To observe Brain Injury Awareness Month (March) and honor those who live with traumatic brain injuries, Regional One Health has donated a variety of books and other educational items about traumatic brain injuries to The Memphis Public Library & Information Center.

“From major car crashes to concussions from sports, brain injury awareness is a topic that is discussed more and more. When it affects families, it can be overwhelming,” noted Melissa Skipper, adult collection development librarian at the Benjamin L. Hooks Central Library. “The Library is one of the places where people can come for helpful information. Here they will see that they’re not alone.”

With approximately 30 carefully-selected titles and more than 100 quick reference guides, this material will help patients of all ages and their families to navigate through traumatic experiences. Readers will better understand signs to recognize, questions to ask, actions to take, and how to complete them.

Children’s books such as Elvin the Elephant Who Forgets, Daddy’s Home, and My Parent has a Brain Injury: A Guide for Young People offer kids an age-appropriate insight into brain injuries that they or their parents may be facing. Other titles like Healing Together, Brain Injury: It Is a Journey, and Living with Blast Injuries, PTSD, and TBI are ideal for adult readers. Specialty books like Parents and Educators as Partners: A Workbook on Helping Your Child After Brain Injury and Head Games: Football’s Concussion Crisis are geared toward parents, teachers, and coaches.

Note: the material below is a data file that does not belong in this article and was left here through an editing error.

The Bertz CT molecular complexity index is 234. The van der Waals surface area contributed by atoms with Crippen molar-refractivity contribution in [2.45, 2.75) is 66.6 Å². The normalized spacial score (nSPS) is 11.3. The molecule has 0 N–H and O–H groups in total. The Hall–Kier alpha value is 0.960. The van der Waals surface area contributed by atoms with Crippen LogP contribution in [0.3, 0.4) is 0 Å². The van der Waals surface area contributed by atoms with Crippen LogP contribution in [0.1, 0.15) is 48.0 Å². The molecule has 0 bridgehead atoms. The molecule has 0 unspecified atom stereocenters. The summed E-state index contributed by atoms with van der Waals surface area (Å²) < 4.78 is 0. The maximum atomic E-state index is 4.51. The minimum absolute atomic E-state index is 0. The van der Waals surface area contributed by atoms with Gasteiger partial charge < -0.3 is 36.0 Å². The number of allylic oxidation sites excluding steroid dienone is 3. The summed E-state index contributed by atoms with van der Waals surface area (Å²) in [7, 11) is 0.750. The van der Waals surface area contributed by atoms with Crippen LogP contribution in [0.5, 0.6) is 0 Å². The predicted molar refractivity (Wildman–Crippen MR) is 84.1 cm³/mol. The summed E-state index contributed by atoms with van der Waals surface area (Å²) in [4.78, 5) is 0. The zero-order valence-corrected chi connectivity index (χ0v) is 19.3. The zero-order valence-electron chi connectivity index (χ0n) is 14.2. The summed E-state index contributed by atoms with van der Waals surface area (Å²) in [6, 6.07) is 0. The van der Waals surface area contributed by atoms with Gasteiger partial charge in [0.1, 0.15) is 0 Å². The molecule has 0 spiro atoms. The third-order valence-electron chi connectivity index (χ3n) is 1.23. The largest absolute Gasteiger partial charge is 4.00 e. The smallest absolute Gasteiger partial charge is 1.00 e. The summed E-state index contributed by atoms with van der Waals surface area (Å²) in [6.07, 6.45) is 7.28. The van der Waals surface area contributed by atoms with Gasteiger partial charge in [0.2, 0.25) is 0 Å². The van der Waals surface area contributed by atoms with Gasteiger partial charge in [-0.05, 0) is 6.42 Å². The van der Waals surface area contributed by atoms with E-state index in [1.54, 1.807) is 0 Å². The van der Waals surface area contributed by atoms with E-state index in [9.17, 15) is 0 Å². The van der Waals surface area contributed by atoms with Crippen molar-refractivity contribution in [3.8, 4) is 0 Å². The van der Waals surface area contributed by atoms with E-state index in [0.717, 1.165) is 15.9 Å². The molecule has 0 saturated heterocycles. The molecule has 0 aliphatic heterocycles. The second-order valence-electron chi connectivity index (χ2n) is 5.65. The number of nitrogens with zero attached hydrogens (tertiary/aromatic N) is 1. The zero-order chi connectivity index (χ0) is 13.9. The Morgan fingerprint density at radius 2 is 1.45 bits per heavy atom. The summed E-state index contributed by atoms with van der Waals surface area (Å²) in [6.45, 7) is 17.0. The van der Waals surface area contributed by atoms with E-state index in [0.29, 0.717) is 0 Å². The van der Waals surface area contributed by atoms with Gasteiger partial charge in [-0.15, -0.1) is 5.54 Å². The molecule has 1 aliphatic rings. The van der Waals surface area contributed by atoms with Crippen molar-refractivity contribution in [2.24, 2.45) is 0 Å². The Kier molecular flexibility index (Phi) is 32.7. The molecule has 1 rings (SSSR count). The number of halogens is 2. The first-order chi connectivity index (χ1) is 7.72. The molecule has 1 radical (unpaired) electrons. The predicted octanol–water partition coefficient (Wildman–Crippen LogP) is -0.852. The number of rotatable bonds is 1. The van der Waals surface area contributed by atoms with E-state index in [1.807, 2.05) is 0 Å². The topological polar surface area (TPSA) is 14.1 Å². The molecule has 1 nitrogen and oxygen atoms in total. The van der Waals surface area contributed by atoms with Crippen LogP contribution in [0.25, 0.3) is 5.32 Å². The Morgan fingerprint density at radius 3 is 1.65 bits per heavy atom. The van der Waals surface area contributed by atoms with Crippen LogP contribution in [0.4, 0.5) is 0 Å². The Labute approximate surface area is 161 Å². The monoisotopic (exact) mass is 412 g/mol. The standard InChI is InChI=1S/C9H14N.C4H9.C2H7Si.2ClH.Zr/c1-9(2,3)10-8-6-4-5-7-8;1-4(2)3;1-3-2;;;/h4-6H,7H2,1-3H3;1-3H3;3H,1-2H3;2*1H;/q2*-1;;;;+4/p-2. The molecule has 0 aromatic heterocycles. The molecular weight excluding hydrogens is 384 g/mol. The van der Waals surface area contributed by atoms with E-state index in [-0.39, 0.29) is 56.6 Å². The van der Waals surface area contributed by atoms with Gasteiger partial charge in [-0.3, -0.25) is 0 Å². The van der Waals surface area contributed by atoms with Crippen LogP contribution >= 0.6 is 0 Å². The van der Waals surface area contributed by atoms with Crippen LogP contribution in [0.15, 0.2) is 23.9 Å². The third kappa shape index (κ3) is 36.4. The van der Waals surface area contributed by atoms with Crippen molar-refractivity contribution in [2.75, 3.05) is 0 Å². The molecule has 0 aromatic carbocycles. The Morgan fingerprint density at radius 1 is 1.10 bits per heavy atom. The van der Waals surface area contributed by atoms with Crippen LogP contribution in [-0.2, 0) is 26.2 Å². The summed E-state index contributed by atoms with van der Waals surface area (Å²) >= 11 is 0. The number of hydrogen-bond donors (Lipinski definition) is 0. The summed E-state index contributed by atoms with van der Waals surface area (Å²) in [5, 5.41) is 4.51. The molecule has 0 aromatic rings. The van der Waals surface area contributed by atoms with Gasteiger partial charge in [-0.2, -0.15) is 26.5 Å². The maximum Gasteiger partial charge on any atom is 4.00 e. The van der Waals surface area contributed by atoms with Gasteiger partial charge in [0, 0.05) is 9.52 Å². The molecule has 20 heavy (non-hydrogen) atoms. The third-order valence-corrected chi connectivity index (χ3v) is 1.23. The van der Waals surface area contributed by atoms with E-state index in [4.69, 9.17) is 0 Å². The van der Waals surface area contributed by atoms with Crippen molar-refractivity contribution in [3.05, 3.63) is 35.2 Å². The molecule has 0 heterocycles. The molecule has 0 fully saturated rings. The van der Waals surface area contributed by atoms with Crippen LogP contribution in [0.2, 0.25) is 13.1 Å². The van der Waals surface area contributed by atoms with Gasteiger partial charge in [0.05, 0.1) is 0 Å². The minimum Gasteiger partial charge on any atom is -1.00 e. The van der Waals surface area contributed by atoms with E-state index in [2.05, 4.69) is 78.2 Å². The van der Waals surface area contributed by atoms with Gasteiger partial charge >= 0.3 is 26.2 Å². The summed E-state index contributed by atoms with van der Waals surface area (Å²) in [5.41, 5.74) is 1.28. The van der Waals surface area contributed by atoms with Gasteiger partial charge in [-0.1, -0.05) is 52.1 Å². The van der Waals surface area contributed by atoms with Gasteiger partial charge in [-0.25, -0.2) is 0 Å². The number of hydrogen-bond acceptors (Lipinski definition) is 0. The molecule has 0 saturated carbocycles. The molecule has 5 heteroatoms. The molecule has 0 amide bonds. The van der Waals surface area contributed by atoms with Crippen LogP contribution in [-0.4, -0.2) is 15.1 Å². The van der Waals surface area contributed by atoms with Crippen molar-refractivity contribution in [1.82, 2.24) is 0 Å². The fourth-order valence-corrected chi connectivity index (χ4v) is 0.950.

“I know there are many in our community who need and will benefit from these resources. There is something in this collection for individuals of all ages,” related Carolyn Chambers, traumatic brain injury service coordinator at Regional One Health. Chambers further commented: “A brain injury can happen at any time, anywhere, to anyone. Brain injuries do not discriminate, and more than 1.7 million people sustain brain injuries each year bringing a lifetime of physical, cognitive, and behavioral changes. It is important for brain injury survivors, veterans, families, clinicians, caregivers, and advocates to access information based on the best clinical practices and most current research in the field of brain injury that is both practical and user-friendly.”

The collection was funded by proceeds from the 2013 Ride for Your Mind Bike Ride, an event to heighten awareness of traumatic brain injury in the local community and to promote wearing helmets to prevent brain injuries.

For more information about Traumatic Brain Injury Service, call (901) 545-8487.

For details about Memphis Public Library’s donated collection of books on traumatic brain injuries, visit the Business & Sciences’ Department (third floor) of the Benjamin L. Hooks Central Library (3030 Poplar Avenue) or call (901) 415-2734.